Media Briefings

TRILLIONS GAINED AND LOST

  • Published Date: April 2014

TRILLIONS GAINED AND LOST: New evidence of the enormous impact of growth accelerations, decelerations and collapses on people’s lives

Massive changes in economic growth are common in developing countries, with most having experienced distinct episodes of growth accelerations, decelerations and/or collapses. New research by Professor Kunal Sen (University of Manchester) and colleagues, presented at the Royal Economic Society’s 2014 annual conference, reveals the impact on people’s lives of these staggering gains and losses in income over relatively short periods.

Their study estimates the loss and gain in income in growth episodes by identifying breaks in GDP per person for 125 countries over the past 60 years. Among the findings:

· India was known for its ‘Hindu’ rate of growth till the late 1980s. Economic growth accelerated in 1993, and then again in 2002, and the combined income gain from these two growth accelerations was the equivalent of $3.7 trillion.

· Brazil was a ‘miracle’ country from 1967 to 1980, growing at 5.2% per year. Growth slowed down sharply in 1980 to essentially zero and stayed low until 2002. The lost of output from this slowing of growth was the equivalent of $61,000 per person.

· The slowdown in growth in Iran that lasted from 1976 to 1988 cost each citizen $146,643, a loss 11 times initial GDP per person.

· Particularly tragic are the growth decelerations in Africa, where income fell from a particularly low base. For example, the growth deceleration in Malawi that began in 1978 cost each person almost $10,000.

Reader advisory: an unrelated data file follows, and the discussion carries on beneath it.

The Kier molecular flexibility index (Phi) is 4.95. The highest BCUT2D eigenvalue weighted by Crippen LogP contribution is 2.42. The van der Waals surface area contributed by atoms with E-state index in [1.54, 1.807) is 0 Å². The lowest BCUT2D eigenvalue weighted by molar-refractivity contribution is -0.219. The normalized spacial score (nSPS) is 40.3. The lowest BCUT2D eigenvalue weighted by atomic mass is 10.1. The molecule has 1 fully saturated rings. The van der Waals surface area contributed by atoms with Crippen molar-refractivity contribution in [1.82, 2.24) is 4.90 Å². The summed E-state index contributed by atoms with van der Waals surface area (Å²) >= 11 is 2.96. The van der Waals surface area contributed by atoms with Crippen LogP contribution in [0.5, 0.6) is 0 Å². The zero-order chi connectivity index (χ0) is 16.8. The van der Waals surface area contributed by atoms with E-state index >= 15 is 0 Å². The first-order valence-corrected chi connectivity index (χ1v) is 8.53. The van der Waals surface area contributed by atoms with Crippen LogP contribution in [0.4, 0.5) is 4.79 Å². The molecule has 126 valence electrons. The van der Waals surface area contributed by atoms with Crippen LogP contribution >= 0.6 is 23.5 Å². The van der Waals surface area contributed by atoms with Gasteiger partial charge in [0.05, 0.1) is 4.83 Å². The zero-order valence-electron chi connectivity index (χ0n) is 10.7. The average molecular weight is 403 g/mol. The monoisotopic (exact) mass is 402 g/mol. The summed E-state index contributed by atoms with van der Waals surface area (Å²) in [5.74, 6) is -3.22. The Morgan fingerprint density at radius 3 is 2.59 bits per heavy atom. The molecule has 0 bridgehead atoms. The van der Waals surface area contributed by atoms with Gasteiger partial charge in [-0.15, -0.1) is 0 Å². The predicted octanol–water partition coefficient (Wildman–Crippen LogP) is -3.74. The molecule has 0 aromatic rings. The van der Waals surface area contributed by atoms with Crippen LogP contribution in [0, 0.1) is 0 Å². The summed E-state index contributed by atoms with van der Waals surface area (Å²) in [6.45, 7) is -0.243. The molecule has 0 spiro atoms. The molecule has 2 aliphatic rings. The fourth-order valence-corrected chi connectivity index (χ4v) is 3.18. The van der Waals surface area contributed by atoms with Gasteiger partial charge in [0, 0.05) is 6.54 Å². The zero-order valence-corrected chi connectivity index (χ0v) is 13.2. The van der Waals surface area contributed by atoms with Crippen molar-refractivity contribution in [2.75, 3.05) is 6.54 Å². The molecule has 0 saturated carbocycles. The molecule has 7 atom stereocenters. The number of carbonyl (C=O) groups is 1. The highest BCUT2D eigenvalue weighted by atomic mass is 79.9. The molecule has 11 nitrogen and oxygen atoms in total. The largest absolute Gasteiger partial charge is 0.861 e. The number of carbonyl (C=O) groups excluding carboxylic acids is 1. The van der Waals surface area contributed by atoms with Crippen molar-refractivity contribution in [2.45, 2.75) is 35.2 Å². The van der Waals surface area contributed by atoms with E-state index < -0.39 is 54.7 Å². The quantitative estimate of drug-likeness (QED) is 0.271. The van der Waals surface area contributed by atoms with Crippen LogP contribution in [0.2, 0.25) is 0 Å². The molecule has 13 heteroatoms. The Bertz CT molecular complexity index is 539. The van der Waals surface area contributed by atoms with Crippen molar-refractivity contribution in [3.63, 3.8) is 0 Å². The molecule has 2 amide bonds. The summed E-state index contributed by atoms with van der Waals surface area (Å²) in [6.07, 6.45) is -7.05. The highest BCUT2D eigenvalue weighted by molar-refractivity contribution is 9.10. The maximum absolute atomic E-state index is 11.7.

The authors comment:

‘The gains in income gains and losses that we document are too large to be explained by policy reforms that cannot provide such big effects, even with pre-existing large distortions in the policy environment.

‘Neither can they be explained by changes in fundamental determinants of long-run per capita income such as institutions, which by their nature are slow-moving and sticky.

‘What explains such staggering gains and losses in income over relatively short periods is the key question that future research on economic growth should address.’

More…

Why are there such significant and persistent differences in living standards across countries? This is one of the most important and challenging areas of development policy. For individual countries in the developing world, extreme fluctuations in growth over a relatively short period of time can cause staggering changes in living standards. Income gains and losses of as much as three times GDP capita have affected whole populations.

This research aims to understand the causes of such economic growth. First, we need to understand what growth is. The researcher show that economic growth in developing countries is an episodic phenomenon – massive discrete changes in growth are common in developing countries, with most developing countries experiencing distinct growth episodes: growth accelerations and decelerations or collapses.